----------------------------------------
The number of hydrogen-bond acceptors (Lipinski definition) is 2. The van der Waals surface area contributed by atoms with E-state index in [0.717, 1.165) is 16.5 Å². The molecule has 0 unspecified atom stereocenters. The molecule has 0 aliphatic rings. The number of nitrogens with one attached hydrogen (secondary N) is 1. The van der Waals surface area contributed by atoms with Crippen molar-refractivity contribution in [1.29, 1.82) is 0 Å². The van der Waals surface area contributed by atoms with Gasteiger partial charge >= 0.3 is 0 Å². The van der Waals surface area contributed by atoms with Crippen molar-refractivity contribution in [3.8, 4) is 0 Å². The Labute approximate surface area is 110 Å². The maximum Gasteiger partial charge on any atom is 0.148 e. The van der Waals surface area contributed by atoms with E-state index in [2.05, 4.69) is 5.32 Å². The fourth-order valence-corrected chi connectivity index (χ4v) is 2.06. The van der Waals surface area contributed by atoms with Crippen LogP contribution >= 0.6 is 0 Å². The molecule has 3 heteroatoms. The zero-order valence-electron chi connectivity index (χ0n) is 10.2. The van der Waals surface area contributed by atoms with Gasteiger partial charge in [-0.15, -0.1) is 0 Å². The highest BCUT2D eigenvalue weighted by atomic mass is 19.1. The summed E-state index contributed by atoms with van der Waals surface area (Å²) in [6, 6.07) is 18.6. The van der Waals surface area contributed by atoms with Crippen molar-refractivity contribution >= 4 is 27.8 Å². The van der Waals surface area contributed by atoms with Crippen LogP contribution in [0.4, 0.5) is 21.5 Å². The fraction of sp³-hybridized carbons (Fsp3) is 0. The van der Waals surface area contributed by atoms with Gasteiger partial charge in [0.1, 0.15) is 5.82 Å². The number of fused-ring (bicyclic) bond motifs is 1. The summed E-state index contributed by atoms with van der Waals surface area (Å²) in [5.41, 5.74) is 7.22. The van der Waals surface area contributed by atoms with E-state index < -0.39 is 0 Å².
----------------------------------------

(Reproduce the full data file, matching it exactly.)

The number of hydrogen-bond acceptors (Lipinski definition) is 2. The van der Waals surface area contributed by atoms with E-state index in [0.717, 1.165) is 16.5 Å². The molecule has 0 unspecified atom stereocenters. The molecule has 0 aliphatic rings. The number of nitrogens with one attached hydrogen (secondary N) is 1. The van der Waals surface area contributed by atoms with Crippen molar-refractivity contribution in [1.29, 1.82) is 0 Å². The van der Waals surface area contributed by atoms with Gasteiger partial charge >= 0.3 is 0 Å². The van der Waals surface area contributed by atoms with Crippen molar-refractivity contribution in [3.8, 4) is 0 Å². The Labute approximate surface area is 110 Å². The maximum Gasteiger partial charge on any atom is 0.148 e. The van der Waals surface area contributed by atoms with E-state index in [2.05, 4.69) is 5.32 Å². The fourth-order valence-corrected chi connectivity index (χ4v) is 2.06. The van der Waals surface area contributed by atoms with Crippen LogP contribution >= 0.6 is 0 Å². The molecule has 3 heteroatoms. The zero-order valence-electron chi connectivity index (χ0n) is 10.2. The van der Waals surface area contributed by atoms with Gasteiger partial charge in [-0.15, -0.1) is 0 Å². The highest BCUT2D eigenvalue weighted by atomic mass is 19.1. The summed E-state index contributed by atoms with van der Waals surface area (Å²) in [6, 6.07) is 18.6. The van der Waals surface area contributed by atoms with Crippen molar-refractivity contribution >= 4 is 27.8 Å². The van der Waals surface area contributed by atoms with Crippen LogP contribution in [0.4, 0.5) is 21.5 Å². The fraction of sp³-hybridized carbons (Fsp3) is 0. The van der Waals surface area contributed by atoms with Gasteiger partial charge in [0.1, 0.15) is 5.82 Å². The number of fused-ring (bicyclic) bond motifs is 1. The summed E-state index contributed by atoms with van der Waals surface area (Å²) in [5.41, 5.74) is 7.22. The van der Waals surface area contributed by atoms with E-state index < -0.39 is 0 Å².